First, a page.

Don’t feed the trolls? Emerging Journalism Practices for Fighting Anti-Semitism

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Caryn Coatney


This study applies the concepts of interpretive communities and conversational interactions to show how investigative journalists initiated a relatively new method of reporting and generated support among their colleagues for becoming anti-Nazi activists and troll hunters. It draws on a sample of journalistic reporting and related media items to examine investigative reporters’ self-reflexive acts and the responses of journalism communities in Australia, the United Kingdom and the United States from 2015 to 2020. Investigative journalists initiated open conversations to show that they were enthusiastic activists in retweeting, confronting and quoting neo-Nazi trolling by interviewing the perpetrators. Other journalism communities signified they were pursuing activist-like agendas as they magnified this work through informal networks, social media and news commentaries. Journalists reconsidered their professional boundaries to allow for cooperative conversations about their experiences in a fresh effort to denounce hate speech and begin collective initiatives to enhance social cohesion in civil society.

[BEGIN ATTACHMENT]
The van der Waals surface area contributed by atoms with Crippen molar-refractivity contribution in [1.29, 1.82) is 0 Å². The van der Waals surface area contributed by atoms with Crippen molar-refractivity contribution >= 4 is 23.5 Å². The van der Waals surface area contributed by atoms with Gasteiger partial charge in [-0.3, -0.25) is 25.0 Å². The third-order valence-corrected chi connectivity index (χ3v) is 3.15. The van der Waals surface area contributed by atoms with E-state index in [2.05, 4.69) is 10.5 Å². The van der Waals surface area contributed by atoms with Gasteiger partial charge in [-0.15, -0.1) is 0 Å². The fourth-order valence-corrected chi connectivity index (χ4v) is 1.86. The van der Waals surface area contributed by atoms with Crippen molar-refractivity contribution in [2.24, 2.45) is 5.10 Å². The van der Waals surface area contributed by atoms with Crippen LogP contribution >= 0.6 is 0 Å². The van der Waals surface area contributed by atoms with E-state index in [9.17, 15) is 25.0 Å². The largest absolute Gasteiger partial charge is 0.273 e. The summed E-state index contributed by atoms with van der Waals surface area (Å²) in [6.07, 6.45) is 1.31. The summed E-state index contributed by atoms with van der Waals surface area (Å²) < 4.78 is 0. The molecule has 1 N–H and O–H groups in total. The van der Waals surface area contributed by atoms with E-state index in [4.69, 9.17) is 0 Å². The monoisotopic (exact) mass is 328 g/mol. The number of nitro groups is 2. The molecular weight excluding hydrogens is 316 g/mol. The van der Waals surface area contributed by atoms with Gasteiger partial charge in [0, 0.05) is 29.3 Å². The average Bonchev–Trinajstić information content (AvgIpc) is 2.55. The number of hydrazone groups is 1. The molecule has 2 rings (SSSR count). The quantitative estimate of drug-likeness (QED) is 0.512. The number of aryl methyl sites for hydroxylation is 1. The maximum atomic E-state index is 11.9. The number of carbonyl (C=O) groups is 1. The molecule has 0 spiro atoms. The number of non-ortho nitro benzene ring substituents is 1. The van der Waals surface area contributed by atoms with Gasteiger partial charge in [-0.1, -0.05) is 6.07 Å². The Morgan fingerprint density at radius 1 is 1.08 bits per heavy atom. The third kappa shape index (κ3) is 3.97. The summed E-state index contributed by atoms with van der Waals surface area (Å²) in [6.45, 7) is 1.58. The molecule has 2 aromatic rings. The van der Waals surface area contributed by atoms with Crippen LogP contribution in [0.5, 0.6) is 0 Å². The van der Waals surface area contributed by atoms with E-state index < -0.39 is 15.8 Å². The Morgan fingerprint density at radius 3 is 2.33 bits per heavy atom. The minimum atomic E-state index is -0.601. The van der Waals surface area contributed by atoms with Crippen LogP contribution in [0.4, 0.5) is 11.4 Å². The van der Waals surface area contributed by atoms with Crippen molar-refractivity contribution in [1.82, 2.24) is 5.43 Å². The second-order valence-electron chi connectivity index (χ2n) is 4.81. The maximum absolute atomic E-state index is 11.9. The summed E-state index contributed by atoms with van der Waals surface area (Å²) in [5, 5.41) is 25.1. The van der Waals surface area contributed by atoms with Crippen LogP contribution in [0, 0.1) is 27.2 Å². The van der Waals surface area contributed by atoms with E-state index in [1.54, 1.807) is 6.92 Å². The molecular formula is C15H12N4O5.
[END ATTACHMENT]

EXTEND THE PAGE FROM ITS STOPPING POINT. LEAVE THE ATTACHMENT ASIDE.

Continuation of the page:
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Articles (refereed)